Deeds & Don'ts: Small Homes with Awesome Amenities

New Cannan home for sale through John Engel of Barbara Cleary's Realty Group in New CanaanIt’s not hard to find an impressive big house or a small house with more modest charms. What’s difficult is locating a gem of a home that’s been lavished with fine finishes and awesome amenities but that also clocks in at 3,000 square feet or fewer—or so they say. In actual fact, even in a state known for its grand estates, Connecticut offers a wealth of small wonders, including antique farmhouses, brand-new townhomes and everything in between.

Starting in the middle is our area’s most famous—and, arguably, fabulous—small-scale sort of home: the mid-century modern. One important mid-century listing was designed in 1960 by James Evans, a student of the architect Louis Kahn. Located on nearly five acres in that hotbed of Modernism, New Canaan, the home’s most iconic feature is its curved and swooping hyperbolic roof, which makes for a dramatic living space inside, anchored by a double-sided fireplace. The exterior walls appear to be made almost entirely of glass—expansive windows as well as sliding doors that step out onto a wraparound balcony. The largest of our small houses, at 3,200 feet, it has also undergone a thoughtful renovation, now offering an updated kitchen with Asko and Sub-Zero appliances, four bedrooms and three bathrooms (plus one half-bathroom). It’s listed for $2 million with John Engel of Barbara Cleary’s Realty Guild.

Marcel Breuer hom on Lakeville Lake for sale through William Pitt Sotheby's

Another architecturally significant listing was designed by Marcel Breuer, who’s probably best known for his tubular steel Wassily chair. Equally sleek is the dwelling he called Caesar Cottage, built for the Caesar family in 1952 directly on Lake Wononscopomuc, better known as the Lakeville Lake. As conceived by Breuer, the tiny, open-plan home was centered on a sculptural fireplace constructed of hammered concrete, offering just a kitchen, dining area and a large living/sleeping room. Over the years, a second floor was added and the home now comes complete with three bedrooms and a study. Some of the dwelling’s original features have also been restored, including the walnut flooring, wood-paneled ceilings, wall of windows, porch and, best of all, that fireplace. On a one-acre lot with 108 feet of private waterfront, the property lists for $1,295,000 with Mimi Harson of William Pitt Sotheby’s International Realty.

Colette Harron of William Pitt Sotheby's property listing in Old Saybrook

More often than not, waterfront homes are supersized, simply because the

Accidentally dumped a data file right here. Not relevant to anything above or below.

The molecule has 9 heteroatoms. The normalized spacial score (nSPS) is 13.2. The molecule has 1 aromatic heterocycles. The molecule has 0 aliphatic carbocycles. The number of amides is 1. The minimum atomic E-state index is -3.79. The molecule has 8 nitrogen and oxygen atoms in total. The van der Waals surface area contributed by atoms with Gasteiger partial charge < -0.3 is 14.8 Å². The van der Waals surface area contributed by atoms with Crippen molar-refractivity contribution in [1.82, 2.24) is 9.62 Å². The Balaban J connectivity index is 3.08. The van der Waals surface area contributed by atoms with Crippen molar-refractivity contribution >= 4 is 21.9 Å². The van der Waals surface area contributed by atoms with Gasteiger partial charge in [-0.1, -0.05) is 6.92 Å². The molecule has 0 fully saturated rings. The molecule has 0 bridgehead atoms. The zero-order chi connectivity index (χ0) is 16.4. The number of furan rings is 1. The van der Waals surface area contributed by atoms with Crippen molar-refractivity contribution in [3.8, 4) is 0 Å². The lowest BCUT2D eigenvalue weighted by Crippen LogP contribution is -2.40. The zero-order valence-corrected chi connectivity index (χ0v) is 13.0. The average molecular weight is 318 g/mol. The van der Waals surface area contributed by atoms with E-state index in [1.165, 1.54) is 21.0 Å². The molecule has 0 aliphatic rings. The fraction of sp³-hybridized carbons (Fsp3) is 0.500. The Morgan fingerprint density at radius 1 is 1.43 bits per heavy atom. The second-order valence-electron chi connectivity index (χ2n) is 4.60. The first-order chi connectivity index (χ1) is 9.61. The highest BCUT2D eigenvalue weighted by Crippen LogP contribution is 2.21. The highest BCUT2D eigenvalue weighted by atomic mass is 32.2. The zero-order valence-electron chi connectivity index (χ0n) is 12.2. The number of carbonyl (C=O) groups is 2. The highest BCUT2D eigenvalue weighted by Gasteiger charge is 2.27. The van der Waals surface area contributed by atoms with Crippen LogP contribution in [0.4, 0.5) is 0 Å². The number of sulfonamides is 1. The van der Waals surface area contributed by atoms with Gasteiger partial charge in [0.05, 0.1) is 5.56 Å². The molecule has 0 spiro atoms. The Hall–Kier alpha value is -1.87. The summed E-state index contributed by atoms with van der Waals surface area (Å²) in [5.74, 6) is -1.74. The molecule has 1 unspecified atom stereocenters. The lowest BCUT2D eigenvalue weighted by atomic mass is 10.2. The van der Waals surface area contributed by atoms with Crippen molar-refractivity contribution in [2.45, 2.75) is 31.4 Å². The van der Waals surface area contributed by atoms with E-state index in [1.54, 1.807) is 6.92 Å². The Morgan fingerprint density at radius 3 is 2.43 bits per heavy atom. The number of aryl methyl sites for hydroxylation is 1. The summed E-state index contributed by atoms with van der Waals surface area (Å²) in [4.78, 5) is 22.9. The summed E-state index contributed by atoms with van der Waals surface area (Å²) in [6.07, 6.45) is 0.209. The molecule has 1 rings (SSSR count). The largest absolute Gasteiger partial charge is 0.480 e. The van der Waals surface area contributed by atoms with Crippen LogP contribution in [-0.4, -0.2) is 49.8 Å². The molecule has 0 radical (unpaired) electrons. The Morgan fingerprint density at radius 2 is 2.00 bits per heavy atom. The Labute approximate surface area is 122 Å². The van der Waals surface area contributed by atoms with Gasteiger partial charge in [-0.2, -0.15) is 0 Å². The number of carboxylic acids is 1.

land underneath is so valuable that builders look to max out on their square footage, so as to sell them for the highest price possible. The challenge: Those big houses are sometimes set cheek-by-jowl with little buffer—and no privacy—between them. But along the Old Saybrook coastline stands a circa-1924 Colonial with 2,400-square-foot interiors and landscaped lawns that roll toward the sea wall and 180-degree views of Long Island Sound from every vantage point. The entire home was renovated in 2012 to create an easy, open plan downstairs with access to the expansive stone terrace with views onto the beach and a private terrace along one side. In all, the $1,925,000 listing offers four bedrooms and three bathrooms (plus one half bathroom). Colette Harron of William Pitt Sotheby’s International Realty has the listing.

Middletown, CT property listing by Lori Vogel of William Raveis in MiddletonOf course, for ultimate waterfront privacy, an island’s required—and tiny Pot Island off the coast of Branford is now available. Measuring just an acre in total, Pot’s sole dwelling is a circa-1989 Victorian, offering a fanciful turret, loads of porches and 1,738-square-foot interiors, with three bedrooms and two full bathrooms. Designed for off-the-grid living, the home is solar powered; it also comes with a dock, deep-water mooring and sandy beach. It’s listed with Lori Vogel of William Raveis.

1900 farmhouse for sale listed by Liz Beinfield of Houlihan LawrenceFARMHOUSE & COTTAGE living
Our state’s original farmhouses tended to be tiny for reasons that were more practical than aesthetic. Then, as now, smaller dwellings were cheaper to build, heat and maintain. Sadly, the typical still-small antique farmhouse has gone the way of the working farm itself, having been renovated—and expanded—over the years. An exception: a 2,100-square-foot gem in the heart of Rowayton listed for $1,325,000. From the outside, this immaculate home still looks like a circa-1900 antique: Clad in white clapboard, it has old-fashioned shutters painted a tasteful sage green and a sweet front stoop. But the interiors have been entirely re-imagined, now designed along an open plan with a combined space that accommodates the new kitchen and family room and features a fireplace and sliding doors onto a back terrace. Upstairs, find a true master suite with marbled bathroom, along with two additional bedrooms. It’s listed with Liz Beinfield of Houlihan Lawrence.

Finally, the smallest of our small houses exemplifies the cute country cottage­—a two-bedroom, two-bathroom cape measuring just 1,066 square feet. Located along the Mallory Brook in Washington, the interiors of this circa-1961 home were renovated by one of the buyers of the J. Seitz boutique, Amanda Seitz, in nearby New Preston. Every square inch is thoughtfully and stylishly optimized, from the compact kitchen to the chic master bedroom. Outside, there’s a 400-square-foot deck overlooking the brook. Judy Auchincloss of Klemm Real Estate in Washington lists the property for $335,000.

A version of this article appeared in the March 2015 issue of Connecticut Cottages & Gardens with the headline: Deeds & Dont's.